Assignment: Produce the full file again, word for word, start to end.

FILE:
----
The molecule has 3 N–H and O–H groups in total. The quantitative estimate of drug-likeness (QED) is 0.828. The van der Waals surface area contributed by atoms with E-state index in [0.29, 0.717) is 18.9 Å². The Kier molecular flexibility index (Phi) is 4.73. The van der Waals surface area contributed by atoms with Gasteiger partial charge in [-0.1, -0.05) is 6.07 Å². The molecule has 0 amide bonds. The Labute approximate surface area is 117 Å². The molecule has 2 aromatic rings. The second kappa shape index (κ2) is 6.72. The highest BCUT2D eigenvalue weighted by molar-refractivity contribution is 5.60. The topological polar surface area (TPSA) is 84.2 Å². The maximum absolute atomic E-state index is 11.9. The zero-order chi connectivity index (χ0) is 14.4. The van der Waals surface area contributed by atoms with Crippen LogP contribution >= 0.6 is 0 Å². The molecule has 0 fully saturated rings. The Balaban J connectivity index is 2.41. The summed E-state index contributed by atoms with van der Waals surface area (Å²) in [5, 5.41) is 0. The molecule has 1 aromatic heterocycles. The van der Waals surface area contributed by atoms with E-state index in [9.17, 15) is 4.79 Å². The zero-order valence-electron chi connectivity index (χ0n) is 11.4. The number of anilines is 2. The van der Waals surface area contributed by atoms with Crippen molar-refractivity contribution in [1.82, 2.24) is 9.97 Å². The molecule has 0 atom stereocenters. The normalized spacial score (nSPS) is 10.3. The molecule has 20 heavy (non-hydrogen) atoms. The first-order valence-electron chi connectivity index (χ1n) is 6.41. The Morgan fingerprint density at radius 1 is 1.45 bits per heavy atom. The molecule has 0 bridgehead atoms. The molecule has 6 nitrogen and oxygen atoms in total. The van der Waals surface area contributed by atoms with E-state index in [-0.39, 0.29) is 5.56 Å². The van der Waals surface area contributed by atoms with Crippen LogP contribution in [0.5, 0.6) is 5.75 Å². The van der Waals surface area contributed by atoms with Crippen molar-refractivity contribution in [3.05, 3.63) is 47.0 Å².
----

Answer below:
The molecule has 3 N–H and O–H groups in total. The quantitative estimate of drug-likeness (QED) is 0.828. The van der Waals surface area contributed by atoms with E-state index in [0.29, 0.717) is 18.9 Å². The Kier molecular flexibility index (Phi) is 4.73. The van der Waals surface area contributed by atoms with Gasteiger partial charge in [-0.1, -0.05) is 6.07 Å². The molecule has 0 amide bonds. The Labute approximate surface area is 117 Å². The molecule has 2 aromatic rings. The second kappa shape index (κ2) is 6.72. The highest BCUT2D eigenvalue weighted by molar-refractivity contribution is 5.60. The topological polar surface area (TPSA) is 84.2 Å². The maximum absolute atomic E-state index is 11.9. The zero-order chi connectivity index (χ0) is 14.4. The van der Waals surface area contributed by atoms with Crippen LogP contribution >= 0.6 is 0 Å². The molecule has 0 fully saturated rings. The Balaban J connectivity index is 2.41. The summed E-state index contributed by atoms with van der Waals surface area (Å²) in [5, 5.41) is 0. The molecule has 1 aromatic heterocycles. The van der Waals surface area contributed by atoms with E-state index in [9.17, 15) is 4.79 Å². The zero-order valence-electron chi connectivity index (χ0n) is 11.4. The number of anilines is 2. The van der Waals surface area contributed by atoms with Crippen molar-refractivity contribution in [1.82, 2.24) is 9.97 Å². The molecule has 0 atom stereocenters. The normalized spacial score (nSPS) is 10.3. The molecule has 20 heavy (non-hydrogen) atoms. The first-order valence-electron chi connectivity index (χ1n) is 6.41. The Morgan fingerprint density at radius 1 is 1.45 bits per heavy atom. The molecule has 0 bridgehead atoms. The molecule has 6 nitrogen and oxygen atoms in total. The van der Waals surface area contributed by atoms with E-state index in [-0.39, 0.29) is 5.56 Å². The van der Waals surface area contributed by atoms with Crippen LogP contribution in [0.5, 0.6) is 5.75 Å². The van der Waals surface area contributed by atoms with Crippen molar-refractivity contribution in [3.05, 3.63) is 47.0 Å².